Henry Harmon Spalding, whose life as a missionary to the Nez Perce Indians was one of trial and tribulation, failed at most things in his life. However, his Idaho ministry had some significant accomplishments. Arriving at Lapwai Creek where it flows into the Clearwater River in 1836, Spalding recognized the need for the missionaries to learn the Nez Perce language in order to teach the gospel and, as well, civilization as they knew it. In 1839, using a printing press imported from Hawaii and a journeyman printer, he printed the first book in the Nez Perce language. It was also the first book printed in the Pacific Northwest. Knowing Spalding’s career, it is not surprising that it was immediately discarded; the other missionaries disagreed with Spalding’s choice of alphabet and made him adopt the standard form and redo the work.
The discovery of this first printing was not made until 1914 when a copy of the second book from the press, also from 1839, was closely examined. The printer had used the discarded sheets of the first printing to reinforce the binding of the second book, again entitled Nez Perces First Book: Designed for Children and New Beginners. The copy in the University of Idaho Library, from the collection of Thomas W. Streeter, lacks a binding and thus the binding reinforcement of the pages from the true first book. Enough fragments of the first First Book survived to make possible a 1994 reprint in celebration of the dedication of the new Idaho Center for the Book and the return of the original printing press to Idaho for a brief exhibition.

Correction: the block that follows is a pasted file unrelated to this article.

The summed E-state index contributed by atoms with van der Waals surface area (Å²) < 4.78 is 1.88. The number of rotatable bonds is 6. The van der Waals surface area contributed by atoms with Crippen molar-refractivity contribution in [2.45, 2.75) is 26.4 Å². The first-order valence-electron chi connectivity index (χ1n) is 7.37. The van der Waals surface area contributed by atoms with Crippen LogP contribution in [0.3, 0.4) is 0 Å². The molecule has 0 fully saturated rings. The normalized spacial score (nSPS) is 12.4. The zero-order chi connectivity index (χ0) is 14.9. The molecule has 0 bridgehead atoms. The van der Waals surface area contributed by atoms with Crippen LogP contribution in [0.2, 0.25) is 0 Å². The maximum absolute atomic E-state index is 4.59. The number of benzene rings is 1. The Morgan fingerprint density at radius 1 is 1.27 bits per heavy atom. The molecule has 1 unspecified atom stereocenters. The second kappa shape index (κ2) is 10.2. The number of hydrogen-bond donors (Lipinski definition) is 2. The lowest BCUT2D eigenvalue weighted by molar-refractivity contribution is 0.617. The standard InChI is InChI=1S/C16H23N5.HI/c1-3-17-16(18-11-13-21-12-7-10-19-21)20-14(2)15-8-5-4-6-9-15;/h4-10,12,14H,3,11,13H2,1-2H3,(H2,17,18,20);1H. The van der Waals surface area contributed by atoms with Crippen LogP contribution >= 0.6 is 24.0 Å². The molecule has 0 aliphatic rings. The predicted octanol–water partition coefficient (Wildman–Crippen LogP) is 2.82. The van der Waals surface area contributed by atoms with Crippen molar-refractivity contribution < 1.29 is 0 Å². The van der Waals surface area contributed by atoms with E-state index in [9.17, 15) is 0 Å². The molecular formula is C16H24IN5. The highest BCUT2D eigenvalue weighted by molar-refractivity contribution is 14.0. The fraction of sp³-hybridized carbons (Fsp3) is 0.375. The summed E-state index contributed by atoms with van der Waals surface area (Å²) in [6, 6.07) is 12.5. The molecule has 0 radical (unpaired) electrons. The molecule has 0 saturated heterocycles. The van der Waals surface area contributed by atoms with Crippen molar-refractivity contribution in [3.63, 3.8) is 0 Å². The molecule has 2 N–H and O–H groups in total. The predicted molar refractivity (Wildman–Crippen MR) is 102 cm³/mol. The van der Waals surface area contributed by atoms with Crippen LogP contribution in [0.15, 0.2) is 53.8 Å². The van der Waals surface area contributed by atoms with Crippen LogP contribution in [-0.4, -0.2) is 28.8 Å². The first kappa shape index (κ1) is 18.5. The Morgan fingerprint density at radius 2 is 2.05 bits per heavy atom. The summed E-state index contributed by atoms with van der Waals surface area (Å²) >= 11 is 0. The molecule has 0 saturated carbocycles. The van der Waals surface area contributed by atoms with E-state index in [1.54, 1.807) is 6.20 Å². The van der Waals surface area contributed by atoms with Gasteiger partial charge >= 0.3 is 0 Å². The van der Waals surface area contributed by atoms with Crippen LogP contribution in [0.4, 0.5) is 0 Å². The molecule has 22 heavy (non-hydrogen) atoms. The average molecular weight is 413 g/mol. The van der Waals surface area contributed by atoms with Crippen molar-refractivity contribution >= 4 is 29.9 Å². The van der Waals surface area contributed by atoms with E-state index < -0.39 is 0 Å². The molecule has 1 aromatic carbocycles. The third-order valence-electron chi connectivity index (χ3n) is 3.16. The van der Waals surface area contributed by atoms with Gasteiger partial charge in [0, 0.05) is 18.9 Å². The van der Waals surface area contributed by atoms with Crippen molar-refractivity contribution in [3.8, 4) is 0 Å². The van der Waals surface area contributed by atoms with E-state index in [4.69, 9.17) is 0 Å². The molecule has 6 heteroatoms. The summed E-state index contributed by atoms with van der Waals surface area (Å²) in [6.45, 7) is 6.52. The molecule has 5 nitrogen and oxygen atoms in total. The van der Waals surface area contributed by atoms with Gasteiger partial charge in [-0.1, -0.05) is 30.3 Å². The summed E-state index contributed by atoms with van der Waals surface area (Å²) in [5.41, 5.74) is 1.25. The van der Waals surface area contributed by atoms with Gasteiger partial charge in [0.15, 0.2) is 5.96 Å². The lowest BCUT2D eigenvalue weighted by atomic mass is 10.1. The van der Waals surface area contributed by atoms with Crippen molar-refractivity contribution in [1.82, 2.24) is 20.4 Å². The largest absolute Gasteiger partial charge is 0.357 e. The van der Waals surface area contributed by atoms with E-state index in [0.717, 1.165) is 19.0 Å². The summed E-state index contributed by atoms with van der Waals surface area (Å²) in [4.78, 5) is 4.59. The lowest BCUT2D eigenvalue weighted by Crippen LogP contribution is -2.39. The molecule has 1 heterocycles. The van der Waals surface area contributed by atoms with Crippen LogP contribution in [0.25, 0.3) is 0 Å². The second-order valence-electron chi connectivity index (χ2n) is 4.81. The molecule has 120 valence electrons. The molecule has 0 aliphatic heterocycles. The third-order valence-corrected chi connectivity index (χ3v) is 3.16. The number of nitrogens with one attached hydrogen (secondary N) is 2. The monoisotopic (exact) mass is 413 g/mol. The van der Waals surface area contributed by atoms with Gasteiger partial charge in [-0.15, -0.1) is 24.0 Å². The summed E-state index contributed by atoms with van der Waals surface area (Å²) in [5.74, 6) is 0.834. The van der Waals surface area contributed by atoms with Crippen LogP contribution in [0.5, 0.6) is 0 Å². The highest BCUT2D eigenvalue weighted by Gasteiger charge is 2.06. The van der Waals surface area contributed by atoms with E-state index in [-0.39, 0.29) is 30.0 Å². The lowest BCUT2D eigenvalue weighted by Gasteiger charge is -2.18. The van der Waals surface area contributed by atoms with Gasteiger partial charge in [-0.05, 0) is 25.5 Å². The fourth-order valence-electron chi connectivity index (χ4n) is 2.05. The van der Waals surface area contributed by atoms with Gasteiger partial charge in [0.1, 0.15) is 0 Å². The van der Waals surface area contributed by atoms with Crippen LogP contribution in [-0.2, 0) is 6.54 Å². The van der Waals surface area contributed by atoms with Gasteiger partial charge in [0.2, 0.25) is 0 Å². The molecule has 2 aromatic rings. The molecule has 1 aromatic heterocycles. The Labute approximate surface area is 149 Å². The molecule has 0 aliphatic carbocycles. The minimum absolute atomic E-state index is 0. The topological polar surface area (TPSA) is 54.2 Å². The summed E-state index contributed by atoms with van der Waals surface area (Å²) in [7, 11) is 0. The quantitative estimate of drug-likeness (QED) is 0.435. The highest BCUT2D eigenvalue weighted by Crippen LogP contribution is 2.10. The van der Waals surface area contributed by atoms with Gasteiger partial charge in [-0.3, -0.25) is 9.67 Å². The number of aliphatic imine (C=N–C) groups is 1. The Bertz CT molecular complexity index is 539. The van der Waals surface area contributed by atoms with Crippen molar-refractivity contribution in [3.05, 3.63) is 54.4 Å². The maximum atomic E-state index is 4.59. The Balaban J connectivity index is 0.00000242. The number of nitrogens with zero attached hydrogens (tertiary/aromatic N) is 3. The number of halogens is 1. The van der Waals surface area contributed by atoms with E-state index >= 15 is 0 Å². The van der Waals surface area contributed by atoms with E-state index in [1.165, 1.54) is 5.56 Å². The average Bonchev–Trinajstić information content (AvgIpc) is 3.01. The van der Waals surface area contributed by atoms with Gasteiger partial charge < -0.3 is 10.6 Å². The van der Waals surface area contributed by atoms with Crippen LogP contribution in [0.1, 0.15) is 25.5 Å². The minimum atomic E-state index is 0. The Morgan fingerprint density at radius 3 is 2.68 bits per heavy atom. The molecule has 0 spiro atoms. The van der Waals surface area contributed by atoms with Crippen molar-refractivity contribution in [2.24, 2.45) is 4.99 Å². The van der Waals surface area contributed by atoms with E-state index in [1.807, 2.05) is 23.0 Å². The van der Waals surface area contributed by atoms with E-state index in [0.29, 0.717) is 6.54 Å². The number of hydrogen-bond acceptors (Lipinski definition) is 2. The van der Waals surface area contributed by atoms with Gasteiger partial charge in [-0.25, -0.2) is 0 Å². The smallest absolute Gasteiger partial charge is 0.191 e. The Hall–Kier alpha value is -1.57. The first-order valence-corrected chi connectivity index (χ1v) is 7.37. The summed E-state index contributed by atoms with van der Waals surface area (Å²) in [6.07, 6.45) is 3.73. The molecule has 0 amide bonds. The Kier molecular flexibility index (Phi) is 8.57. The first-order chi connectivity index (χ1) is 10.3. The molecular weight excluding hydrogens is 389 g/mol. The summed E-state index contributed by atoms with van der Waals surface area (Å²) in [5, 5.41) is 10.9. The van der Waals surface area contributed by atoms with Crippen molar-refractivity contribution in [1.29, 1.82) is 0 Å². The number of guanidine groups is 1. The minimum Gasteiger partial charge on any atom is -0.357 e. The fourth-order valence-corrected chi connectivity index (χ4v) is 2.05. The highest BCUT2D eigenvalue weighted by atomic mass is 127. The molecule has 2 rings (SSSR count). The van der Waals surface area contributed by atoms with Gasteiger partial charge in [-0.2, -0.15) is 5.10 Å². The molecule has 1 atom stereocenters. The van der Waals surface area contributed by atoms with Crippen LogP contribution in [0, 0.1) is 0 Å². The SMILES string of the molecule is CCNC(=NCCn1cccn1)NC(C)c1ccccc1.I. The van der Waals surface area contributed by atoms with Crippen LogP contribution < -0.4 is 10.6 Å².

Spalding’s missionary needs were not entirely solved by issuing the gospel and primers as published works. He also used the printer’s skills to create small bound volumes of blank pages for the use of his students in the mission school. Two of those small books are among the holdings of the University of Idaho Library. One illustrates the binding reinforcement technique that doomed the first edition of Nez Perces First Book. The printed text used as stiffener refers to doctrinal questions typical of religious newspapers and periodicals of the day.
Collected and researched by Orofino’s Carroll E. Brock, who donated them to the University of Idaho Library, they contain bible verses in the Nez Perce language. Although the writer has not been identified, and may not be the same throughout the two volumes, Spalding noted in 1842 that his wife spent much time with a pen “in printing.” Such small books were, he said, distributed to his class of eleven “Chiefs.” It was described as “a little book with a few verses of scripture printed with a pen, given to each of this class [which] did much to bring in this class, and the daily addition of a verse or two secures an increasing diligence.”
Written in July 1996 for the library’s Digital Memories website.
Caption: Manuscript Bible verses in the Nez Perce language, ca. 1842. Special Collections and Archives, University of Idaho Library, MG 5144.